Last week Northrop Grumman Ship Systems CIO Jan Rideout cautioned against expectations of big maintenance cost savings by moving applications off a mainframe.
"That's overhyped by the suppliers who want to encourage you to replace your mainframe systems," Rideout said.
She's right, of course. So few vendors are making money from mainframes that there's a concerted effort afoot to convince you to abandon them. The easiest way to do that is to create a buzz that positions mainframes as dinosaurs and the person who supports them as a troglodyte who would dent a blade server if he bumped his head on it.
It has gotten to the point where some vendors who make money from mainframe hardware and software are embarrassed to admit it. How are they supposed to position themselves as suppliers for tomorrow's technology without intentionally coughing over the word mainframe?
Fortunately, that's not IT's problem. IT's problem is supporting the business, and mainframes are going to play a central role in doing that indefinitely. True, there are legitimate reasons to migrate certain applications off mainframes when business needs change. That's what happened at Northrop Grumman (See Love that legacy, page 18). From a technical standpoint, there was no reason to replace the old code. "The mainframe environment is very secure, configuration management is excellent, and we have excellent tools," Rideout says. Process improvements such as introducing wireless devices that needed to be integrated with back-end systems prompted Northrup Grumman's Ship Systems unit to replace some old Cobol and Fortran code with an SAP package.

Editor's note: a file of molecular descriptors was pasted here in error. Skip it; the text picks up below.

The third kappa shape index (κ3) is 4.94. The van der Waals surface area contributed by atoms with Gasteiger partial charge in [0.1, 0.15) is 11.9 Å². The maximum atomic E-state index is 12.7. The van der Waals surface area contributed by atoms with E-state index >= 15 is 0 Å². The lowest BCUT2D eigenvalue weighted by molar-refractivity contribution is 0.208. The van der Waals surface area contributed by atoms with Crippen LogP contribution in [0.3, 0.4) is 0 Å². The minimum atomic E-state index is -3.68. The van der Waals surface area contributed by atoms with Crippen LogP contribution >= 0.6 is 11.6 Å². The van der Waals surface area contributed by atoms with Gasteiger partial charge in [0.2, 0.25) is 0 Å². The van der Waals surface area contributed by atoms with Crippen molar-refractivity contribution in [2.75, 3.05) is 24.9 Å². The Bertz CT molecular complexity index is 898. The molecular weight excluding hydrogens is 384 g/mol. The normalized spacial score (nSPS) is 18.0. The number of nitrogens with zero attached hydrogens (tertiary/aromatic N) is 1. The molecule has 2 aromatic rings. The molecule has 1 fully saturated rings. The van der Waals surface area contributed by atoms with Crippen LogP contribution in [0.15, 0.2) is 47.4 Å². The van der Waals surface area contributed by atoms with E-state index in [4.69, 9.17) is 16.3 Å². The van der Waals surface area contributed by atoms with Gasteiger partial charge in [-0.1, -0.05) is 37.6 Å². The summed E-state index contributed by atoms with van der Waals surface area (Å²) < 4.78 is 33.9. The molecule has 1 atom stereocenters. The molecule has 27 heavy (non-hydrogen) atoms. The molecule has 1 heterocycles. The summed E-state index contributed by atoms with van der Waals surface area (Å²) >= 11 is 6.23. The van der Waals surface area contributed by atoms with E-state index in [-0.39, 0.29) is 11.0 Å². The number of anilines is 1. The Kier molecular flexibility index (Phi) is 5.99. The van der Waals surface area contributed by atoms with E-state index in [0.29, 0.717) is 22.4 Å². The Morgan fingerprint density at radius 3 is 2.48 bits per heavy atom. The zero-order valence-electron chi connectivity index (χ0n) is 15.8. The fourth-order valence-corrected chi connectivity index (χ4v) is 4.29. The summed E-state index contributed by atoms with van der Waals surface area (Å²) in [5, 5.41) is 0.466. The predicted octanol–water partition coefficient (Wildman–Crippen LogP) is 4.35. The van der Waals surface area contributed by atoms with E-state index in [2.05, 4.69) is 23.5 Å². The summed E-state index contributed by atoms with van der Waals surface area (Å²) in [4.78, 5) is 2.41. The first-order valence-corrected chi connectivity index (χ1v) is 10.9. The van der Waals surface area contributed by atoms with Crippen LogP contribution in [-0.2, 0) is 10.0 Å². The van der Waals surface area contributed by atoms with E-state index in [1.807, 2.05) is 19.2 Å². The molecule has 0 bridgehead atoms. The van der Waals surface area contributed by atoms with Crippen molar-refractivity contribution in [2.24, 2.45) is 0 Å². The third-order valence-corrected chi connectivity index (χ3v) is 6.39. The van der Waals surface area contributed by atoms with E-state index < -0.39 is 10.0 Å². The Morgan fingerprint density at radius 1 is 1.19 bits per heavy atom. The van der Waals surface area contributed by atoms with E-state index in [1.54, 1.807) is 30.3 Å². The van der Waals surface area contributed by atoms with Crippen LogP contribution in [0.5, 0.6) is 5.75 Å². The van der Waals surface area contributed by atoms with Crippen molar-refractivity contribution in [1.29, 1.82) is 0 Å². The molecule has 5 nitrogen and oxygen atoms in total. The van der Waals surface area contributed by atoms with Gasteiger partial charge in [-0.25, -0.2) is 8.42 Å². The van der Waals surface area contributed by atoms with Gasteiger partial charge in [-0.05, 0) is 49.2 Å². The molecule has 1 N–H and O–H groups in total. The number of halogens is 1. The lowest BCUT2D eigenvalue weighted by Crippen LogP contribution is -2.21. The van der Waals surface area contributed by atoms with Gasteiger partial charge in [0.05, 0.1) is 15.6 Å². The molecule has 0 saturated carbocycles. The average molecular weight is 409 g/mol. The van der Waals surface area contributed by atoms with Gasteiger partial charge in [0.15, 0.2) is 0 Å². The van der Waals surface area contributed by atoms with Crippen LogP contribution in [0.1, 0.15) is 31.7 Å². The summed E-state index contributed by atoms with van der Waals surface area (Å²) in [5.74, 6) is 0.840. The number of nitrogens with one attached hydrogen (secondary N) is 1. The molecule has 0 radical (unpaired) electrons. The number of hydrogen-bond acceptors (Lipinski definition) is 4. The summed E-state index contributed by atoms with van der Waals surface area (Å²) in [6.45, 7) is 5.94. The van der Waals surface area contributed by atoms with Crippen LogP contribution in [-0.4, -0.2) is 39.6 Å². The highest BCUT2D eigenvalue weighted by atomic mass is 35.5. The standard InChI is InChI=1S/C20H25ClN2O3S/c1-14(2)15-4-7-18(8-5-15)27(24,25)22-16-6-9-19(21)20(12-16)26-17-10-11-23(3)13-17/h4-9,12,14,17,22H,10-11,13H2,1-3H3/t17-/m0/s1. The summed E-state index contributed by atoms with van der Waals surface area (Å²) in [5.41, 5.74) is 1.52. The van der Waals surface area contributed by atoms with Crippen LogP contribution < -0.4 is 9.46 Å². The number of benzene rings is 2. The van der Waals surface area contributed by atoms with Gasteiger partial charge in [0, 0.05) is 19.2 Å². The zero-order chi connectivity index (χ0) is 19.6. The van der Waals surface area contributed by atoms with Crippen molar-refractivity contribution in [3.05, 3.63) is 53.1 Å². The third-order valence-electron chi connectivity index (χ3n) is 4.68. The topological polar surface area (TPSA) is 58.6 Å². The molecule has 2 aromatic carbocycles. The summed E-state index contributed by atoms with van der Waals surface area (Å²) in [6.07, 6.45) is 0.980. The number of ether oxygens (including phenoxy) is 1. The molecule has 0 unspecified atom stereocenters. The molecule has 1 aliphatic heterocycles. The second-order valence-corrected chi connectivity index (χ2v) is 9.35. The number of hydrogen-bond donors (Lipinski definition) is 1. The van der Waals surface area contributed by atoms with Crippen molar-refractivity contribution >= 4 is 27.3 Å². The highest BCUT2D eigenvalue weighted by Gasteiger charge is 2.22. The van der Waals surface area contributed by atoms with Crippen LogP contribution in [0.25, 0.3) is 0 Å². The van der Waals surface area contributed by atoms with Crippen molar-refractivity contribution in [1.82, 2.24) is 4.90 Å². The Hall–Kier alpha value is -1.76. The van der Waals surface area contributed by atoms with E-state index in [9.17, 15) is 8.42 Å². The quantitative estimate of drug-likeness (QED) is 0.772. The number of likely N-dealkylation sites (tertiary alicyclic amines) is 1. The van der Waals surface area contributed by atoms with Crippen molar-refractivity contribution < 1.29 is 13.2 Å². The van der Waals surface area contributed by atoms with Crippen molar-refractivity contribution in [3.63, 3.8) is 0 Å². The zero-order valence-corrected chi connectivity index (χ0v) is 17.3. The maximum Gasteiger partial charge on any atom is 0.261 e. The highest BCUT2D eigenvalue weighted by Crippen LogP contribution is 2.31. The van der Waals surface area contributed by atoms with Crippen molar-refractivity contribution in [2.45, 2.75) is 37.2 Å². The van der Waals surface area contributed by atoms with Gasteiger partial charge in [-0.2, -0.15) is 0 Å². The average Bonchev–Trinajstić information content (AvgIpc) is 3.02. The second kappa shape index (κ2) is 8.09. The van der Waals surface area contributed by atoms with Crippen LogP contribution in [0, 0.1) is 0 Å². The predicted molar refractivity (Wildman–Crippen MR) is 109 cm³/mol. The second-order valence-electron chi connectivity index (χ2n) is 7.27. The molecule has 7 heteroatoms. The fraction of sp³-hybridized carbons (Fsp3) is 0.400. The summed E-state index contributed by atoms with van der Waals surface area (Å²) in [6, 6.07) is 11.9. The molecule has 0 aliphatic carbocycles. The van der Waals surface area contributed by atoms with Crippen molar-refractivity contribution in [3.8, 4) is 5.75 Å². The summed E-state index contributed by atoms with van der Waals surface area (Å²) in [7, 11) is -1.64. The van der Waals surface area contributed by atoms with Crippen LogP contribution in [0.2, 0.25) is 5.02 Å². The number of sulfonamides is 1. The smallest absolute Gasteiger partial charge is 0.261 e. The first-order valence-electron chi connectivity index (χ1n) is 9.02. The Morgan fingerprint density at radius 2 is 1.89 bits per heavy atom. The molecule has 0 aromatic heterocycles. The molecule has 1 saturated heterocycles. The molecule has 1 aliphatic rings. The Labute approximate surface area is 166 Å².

But most business data still resides on Cobol-based systems (70 percent is a widely accepted figure), and it's silly, if not irresponsible, for anyone to marginalize that fact. As much as the vendors with a vested interest in mainframe-bashing would love to see that old code vanish, it's just not happening.
The reason is simple. The stuff works, and it works really well.
Rideout is unwilling to let the knowledge gained through the creation and operation of those "legacy" systems go to waste. Instead, she fosters an environment in which older workers share their knowledge with their younger counterparts.
"Once people get over the it's-my-father's-Cobol thing," Rideout says, "the young kids can be a little open-minded and get into these older systems and see that there are some interesting aspects to them."
A veteran systems engineer who wrote to us after reading Anthes' article explained the significance of that with the clarity that only someone in the trenches really can.
"Just imagine a hardware system with today's cost-effective gigahertz cycle time and gigabytes of cost-effective memory running a system as bulletproof and secure as z/OS, as flexible as z/VM, with networking control like Unix, the development power of Java and a user interface like Windows!" he wrote. "That's what we could have had by now if the young folks would have taken the time to learn from the past."
Yeah. Just imagine.
Don Tennant is editor in chief of US Computerworld